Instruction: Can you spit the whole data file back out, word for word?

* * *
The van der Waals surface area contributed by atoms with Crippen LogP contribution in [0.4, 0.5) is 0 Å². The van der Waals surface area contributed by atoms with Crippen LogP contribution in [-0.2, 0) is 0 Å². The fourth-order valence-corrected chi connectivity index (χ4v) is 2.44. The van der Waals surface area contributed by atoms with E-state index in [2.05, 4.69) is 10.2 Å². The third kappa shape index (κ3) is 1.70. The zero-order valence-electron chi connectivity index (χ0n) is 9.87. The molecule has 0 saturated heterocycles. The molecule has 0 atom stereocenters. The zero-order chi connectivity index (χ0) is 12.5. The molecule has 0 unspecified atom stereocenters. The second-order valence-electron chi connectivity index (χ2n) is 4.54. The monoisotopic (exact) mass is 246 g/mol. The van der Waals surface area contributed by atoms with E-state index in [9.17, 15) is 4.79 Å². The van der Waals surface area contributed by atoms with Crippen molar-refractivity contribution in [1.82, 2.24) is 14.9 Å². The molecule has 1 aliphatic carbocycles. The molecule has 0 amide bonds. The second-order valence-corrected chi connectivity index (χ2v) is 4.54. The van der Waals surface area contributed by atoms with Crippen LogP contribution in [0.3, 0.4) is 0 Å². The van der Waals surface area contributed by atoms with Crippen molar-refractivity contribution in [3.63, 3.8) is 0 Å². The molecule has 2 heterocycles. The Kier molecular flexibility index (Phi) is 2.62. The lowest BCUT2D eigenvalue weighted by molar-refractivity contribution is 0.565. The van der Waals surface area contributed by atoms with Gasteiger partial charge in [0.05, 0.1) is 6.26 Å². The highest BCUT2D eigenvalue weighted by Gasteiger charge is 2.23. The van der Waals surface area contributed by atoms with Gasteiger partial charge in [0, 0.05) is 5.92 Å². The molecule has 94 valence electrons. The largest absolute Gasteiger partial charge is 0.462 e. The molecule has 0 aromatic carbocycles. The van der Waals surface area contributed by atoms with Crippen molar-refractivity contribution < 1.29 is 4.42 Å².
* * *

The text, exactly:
The van der Waals surface area contributed by atoms with Crippen LogP contribution in [0.4, 0.5) is 0 Å². The van der Waals surface area contributed by atoms with Crippen LogP contribution in [-0.2, 0) is 0 Å². The fourth-order valence-corrected chi connectivity index (χ4v) is 2.44. The van der Waals surface area contributed by atoms with E-state index in [2.05, 4.69) is 10.2 Å². The third kappa shape index (κ3) is 1.70. The zero-order valence-electron chi connectivity index (χ0n) is 9.87. The molecule has 0 saturated heterocycles. The molecule has 0 atom stereocenters. The zero-order chi connectivity index (χ0) is 12.5. The molecule has 0 unspecified atom stereocenters. The second-order valence-electron chi connectivity index (χ2n) is 4.54. The monoisotopic (exact) mass is 246 g/mol. The van der Waals surface area contributed by atoms with E-state index in [9.17, 15) is 4.79 Å². The van der Waals surface area contributed by atoms with Crippen molar-refractivity contribution in [1.82, 2.24) is 14.9 Å². The molecule has 1 aliphatic carbocycles. The molecule has 0 amide bonds. The second-order valence-corrected chi connectivity index (χ2v) is 4.54. The van der Waals surface area contributed by atoms with Crippen LogP contribution in [0.3, 0.4) is 0 Å². The van der Waals surface area contributed by atoms with Crippen molar-refractivity contribution in [3.63, 3.8) is 0 Å². The molecule has 2 heterocycles. The Kier molecular flexibility index (Phi) is 2.62. The lowest BCUT2D eigenvalue weighted by molar-refractivity contribution is 0.565. The van der Waals surface area contributed by atoms with Gasteiger partial charge in [0.05, 0.1) is 6.26 Å². The highest BCUT2D eigenvalue weighted by Gasteiger charge is 2.23. The van der Waals surface area contributed by atoms with Gasteiger partial charge in [0, 0.05) is 5.92 Å². The molecule has 94 valence electrons. The largest absolute Gasteiger partial charge is 0.462 e. The molecule has 0 aromatic carbocycles. The van der Waals surface area contributed by atoms with Crippen molar-refractivity contribution < 1.29 is 4.42 Å².